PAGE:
It’s the latest case of ‘how bored do you have to be?’ And in the pandemic, the answer seems to be ‘extremely bored’.
Across the United States, the milk crate challenge, which started on TikTok, has got people risking serious injuries for a few moments of adrenalin.
To take part, participants climb a pyramid of stacked milk crates trying – and often failing – not to fall off.
Doctors are urging people to take the decades-old adage of ‘do not try this at home’ seriously as the challenge could result in lifelong injuries.
Unlike the ice bucket challenge, which raised money and awareness for Motor Neurone Disease (MND), this one is done purely for the glory.
US celebrities and even sports teams have jumped on the challenge, but following several reports of serious injury and backlash from doctors, TikTok has started removing the videos.
As the US health care system grapples with COVID cases, doctors across the country are pleading with people to find safer activities to amuse themselves.
Shawn Anthony, an orthopaedic surgeon in New York, told US news outlet Today that hospitals had seen a spike in admissions from the challenge.
“Emergency rooms across the country are already overcrowded and elective surgeries are being delayed or postponed due to lack of hospital beds,” Dr Anthony said.
“This social medial challenge puts unnecessary additional stress on our health system and health care providers.”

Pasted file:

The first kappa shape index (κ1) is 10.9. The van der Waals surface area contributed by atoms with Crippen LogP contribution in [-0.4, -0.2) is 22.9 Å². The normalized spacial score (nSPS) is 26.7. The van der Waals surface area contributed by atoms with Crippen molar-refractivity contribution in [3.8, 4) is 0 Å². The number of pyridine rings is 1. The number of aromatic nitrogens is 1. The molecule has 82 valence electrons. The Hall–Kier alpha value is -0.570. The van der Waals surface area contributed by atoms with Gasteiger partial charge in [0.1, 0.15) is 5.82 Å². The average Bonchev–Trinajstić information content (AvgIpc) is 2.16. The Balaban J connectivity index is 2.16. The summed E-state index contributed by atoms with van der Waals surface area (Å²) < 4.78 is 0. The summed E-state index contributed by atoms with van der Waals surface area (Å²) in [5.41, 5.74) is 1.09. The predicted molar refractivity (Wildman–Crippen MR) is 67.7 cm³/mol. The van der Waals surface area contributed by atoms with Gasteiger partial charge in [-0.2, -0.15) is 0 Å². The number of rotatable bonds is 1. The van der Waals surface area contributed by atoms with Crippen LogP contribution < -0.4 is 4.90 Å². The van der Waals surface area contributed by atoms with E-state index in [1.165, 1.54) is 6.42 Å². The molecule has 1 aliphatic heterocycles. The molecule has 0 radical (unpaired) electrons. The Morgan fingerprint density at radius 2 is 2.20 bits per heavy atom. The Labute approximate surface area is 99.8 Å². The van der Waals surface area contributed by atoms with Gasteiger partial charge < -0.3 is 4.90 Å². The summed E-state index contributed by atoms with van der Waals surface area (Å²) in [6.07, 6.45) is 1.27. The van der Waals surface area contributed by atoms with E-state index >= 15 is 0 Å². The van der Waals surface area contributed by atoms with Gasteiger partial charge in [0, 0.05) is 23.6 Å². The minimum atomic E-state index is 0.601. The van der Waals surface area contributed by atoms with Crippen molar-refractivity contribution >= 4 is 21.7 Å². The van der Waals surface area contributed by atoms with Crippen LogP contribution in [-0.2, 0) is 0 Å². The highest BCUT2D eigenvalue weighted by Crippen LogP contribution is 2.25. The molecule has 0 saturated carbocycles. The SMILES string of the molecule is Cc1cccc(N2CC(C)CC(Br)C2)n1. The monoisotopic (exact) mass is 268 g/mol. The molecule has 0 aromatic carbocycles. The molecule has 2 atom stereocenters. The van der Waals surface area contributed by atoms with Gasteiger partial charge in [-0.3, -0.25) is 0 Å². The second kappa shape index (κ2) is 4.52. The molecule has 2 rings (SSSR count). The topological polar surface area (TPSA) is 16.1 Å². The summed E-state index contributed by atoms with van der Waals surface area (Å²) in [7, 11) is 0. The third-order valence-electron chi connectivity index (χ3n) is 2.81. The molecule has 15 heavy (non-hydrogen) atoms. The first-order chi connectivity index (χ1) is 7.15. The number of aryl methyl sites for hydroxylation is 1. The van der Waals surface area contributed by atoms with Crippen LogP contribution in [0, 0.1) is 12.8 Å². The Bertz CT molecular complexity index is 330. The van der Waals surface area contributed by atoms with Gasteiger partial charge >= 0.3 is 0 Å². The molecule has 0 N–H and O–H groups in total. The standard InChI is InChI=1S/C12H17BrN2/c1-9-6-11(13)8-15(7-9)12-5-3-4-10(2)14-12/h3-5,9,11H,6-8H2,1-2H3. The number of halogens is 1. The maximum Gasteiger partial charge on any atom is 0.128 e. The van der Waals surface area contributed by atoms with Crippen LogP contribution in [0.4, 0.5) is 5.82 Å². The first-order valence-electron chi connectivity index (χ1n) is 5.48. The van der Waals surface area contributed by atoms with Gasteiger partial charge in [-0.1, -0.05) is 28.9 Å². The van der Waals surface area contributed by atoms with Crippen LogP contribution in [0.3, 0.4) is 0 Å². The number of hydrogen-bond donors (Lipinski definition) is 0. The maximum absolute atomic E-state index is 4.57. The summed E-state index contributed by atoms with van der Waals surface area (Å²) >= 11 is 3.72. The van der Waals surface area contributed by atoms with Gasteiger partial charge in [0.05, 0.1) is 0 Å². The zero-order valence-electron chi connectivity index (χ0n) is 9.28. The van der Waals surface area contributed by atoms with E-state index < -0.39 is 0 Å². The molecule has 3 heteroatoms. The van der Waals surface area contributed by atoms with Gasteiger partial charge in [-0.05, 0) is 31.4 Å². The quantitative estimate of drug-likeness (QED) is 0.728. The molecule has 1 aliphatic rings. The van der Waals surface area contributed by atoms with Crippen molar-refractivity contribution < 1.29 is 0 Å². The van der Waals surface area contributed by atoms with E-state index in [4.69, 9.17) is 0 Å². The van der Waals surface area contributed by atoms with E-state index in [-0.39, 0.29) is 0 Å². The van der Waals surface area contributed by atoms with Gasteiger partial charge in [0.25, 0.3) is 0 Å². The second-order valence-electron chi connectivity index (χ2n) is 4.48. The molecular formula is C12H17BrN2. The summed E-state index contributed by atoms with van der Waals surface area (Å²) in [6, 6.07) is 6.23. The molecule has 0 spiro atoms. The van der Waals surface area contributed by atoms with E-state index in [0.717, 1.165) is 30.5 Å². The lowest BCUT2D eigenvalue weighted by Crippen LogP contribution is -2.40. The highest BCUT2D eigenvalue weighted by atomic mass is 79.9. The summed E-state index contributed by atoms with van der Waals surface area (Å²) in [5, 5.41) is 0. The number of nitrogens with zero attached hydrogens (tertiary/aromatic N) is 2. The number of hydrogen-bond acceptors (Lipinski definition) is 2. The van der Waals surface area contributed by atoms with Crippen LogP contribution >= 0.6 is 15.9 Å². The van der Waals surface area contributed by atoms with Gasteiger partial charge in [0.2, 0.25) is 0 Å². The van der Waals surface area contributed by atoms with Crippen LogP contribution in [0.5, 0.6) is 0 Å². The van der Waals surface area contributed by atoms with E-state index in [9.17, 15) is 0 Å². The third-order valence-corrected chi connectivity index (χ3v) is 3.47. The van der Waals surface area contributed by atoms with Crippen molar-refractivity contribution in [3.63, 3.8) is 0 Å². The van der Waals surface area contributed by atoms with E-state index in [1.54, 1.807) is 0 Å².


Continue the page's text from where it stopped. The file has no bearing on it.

On Monday, the Baltimore city health department tweeted: “With COVID-19 hospitalizations rising around the country, please check with your local hospital to see if they have a bed available for you, before attempting the #milkcratechallenge.”
And, in a reply tweet to celebrity comedian Conan O’Brien, the Food and Drug Administration (FDA) warned him not to do the challenge.
“Waiting for FDA approval before I take the Milk Crate Challenge,” O’Brien tweeted on Monday, a nod to the FDA approving Pfizer earlier in the week.
“Although we regulate milk, we can’t recommend you try that. Perhaps enjoy a nice glass of 2 per cent and return all those crates to the grocery store?” the FDA responded.
A company spokesperson for TikTok told Business Insider the platform “prohibits content that promotes or glorifies dangerous acts”.
“We remove videos and redirect searches to our Community Guidelines to discourage such content,” the spokesperson said.